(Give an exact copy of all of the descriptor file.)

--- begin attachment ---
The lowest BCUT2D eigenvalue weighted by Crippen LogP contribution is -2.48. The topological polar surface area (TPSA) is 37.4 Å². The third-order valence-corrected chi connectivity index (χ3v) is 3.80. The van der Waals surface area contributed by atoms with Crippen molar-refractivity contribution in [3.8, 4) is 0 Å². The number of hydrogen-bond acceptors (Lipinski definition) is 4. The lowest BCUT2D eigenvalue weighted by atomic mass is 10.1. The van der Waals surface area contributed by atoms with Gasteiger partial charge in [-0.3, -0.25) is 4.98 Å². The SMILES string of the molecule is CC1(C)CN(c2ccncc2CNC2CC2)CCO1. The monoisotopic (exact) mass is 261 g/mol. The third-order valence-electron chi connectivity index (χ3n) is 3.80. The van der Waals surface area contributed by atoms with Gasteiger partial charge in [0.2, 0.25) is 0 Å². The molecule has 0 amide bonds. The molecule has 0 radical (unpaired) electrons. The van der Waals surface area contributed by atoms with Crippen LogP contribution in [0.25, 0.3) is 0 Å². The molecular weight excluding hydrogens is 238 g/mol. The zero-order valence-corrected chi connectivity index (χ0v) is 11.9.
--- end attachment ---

The lowest BCUT2D eigenvalue weighted by Crippen LogP contribution is -2.48. The topological polar surface area (TPSA) is 37.4 Å². The third-order valence-corrected chi connectivity index (χ3v) is 3.80. The van der Waals surface area contributed by atoms with Crippen molar-refractivity contribution in [3.8, 4) is 0 Å². The number of hydrogen-bond acceptors (Lipinski definition) is 4. The lowest BCUT2D eigenvalue weighted by atomic mass is 10.1. The van der Waals surface area contributed by atoms with Gasteiger partial charge in [-0.3, -0.25) is 4.98 Å². The SMILES string of the molecule is CC1(C)CN(c2ccncc2CNC2CC2)CCO1. The monoisotopic (exact) mass is 261 g/mol. The third-order valence-electron chi connectivity index (χ3n) is 3.80. The van der Waals surface area contributed by atoms with Gasteiger partial charge in [0.2, 0.25) is 0 Å². The molecule has 0 amide bonds. The molecule has 0 radical (unpaired) electrons. The van der Waals surface area contributed by atoms with Crippen LogP contribution in [0.25, 0.3) is 0 Å². The molecular weight excluding hydrogens is 238 g/mol. The zero-order valence-corrected chi connectivity index (χ0v) is 11.9.